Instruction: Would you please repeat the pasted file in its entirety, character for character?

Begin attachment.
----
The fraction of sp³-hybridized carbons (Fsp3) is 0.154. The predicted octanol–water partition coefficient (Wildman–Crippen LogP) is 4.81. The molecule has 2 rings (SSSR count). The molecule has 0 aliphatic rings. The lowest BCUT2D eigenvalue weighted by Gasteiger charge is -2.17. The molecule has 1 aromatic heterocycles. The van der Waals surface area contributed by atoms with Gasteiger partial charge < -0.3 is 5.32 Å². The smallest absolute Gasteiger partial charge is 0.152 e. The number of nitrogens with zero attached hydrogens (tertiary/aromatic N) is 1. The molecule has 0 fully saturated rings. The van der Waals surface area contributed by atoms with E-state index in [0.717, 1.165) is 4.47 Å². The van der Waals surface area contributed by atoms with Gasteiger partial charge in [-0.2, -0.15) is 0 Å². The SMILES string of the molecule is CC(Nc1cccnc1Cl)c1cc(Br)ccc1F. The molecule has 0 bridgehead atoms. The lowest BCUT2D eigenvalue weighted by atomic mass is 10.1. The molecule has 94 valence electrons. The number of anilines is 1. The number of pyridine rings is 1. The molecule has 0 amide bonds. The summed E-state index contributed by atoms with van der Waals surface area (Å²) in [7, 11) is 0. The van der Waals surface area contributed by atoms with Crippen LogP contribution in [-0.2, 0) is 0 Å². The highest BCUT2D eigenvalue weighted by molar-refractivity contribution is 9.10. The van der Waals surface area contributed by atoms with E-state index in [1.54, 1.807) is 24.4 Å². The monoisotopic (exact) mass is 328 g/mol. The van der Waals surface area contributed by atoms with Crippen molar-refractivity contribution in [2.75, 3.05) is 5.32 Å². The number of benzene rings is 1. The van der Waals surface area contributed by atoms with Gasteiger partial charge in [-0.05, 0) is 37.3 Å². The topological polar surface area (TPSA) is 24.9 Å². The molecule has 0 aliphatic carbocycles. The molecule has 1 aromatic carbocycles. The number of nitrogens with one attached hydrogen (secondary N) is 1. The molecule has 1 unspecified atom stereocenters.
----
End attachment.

The fraction of sp³-hybridized carbons (Fsp3) is 0.154. The predicted octanol–water partition coefficient (Wildman–Crippen LogP) is 4.81. The molecule has 2 rings (SSSR count). The molecule has 0 aliphatic rings. The lowest BCUT2D eigenvalue weighted by Gasteiger charge is -2.17. The molecule has 1 aromatic heterocycles. The van der Waals surface area contributed by atoms with Gasteiger partial charge < -0.3 is 5.32 Å². The smallest absolute Gasteiger partial charge is 0.152 e. The number of nitrogens with zero attached hydrogens (tertiary/aromatic N) is 1. The molecule has 0 fully saturated rings. The van der Waals surface area contributed by atoms with E-state index in [0.717, 1.165) is 4.47 Å². The van der Waals surface area contributed by atoms with Gasteiger partial charge in [-0.2, -0.15) is 0 Å². The SMILES string of the molecule is CC(Nc1cccnc1Cl)c1cc(Br)ccc1F. The molecule has 0 bridgehead atoms. The lowest BCUT2D eigenvalue weighted by atomic mass is 10.1. The molecule has 94 valence electrons. The number of anilines is 1. The number of pyridine rings is 1. The molecule has 0 amide bonds. The summed E-state index contributed by atoms with van der Waals surface area (Å²) in [7, 11) is 0. The van der Waals surface area contributed by atoms with Crippen LogP contribution in [-0.2, 0) is 0 Å². The highest BCUT2D eigenvalue weighted by molar-refractivity contribution is 9.10. The van der Waals surface area contributed by atoms with E-state index in [1.54, 1.807) is 24.4 Å². The monoisotopic (exact) mass is 328 g/mol. The van der Waals surface area contributed by atoms with Crippen molar-refractivity contribution in [2.75, 3.05) is 5.32 Å². The number of benzene rings is 1. The van der Waals surface area contributed by atoms with Gasteiger partial charge in [-0.05, 0) is 37.3 Å². The topological polar surface area (TPSA) is 24.9 Å². The molecule has 0 aliphatic carbocycles. The molecule has 1 aromatic carbocycles. The number of nitrogens with one attached hydrogen (secondary N) is 1. The molecule has 1 unspecified atom stereocenters.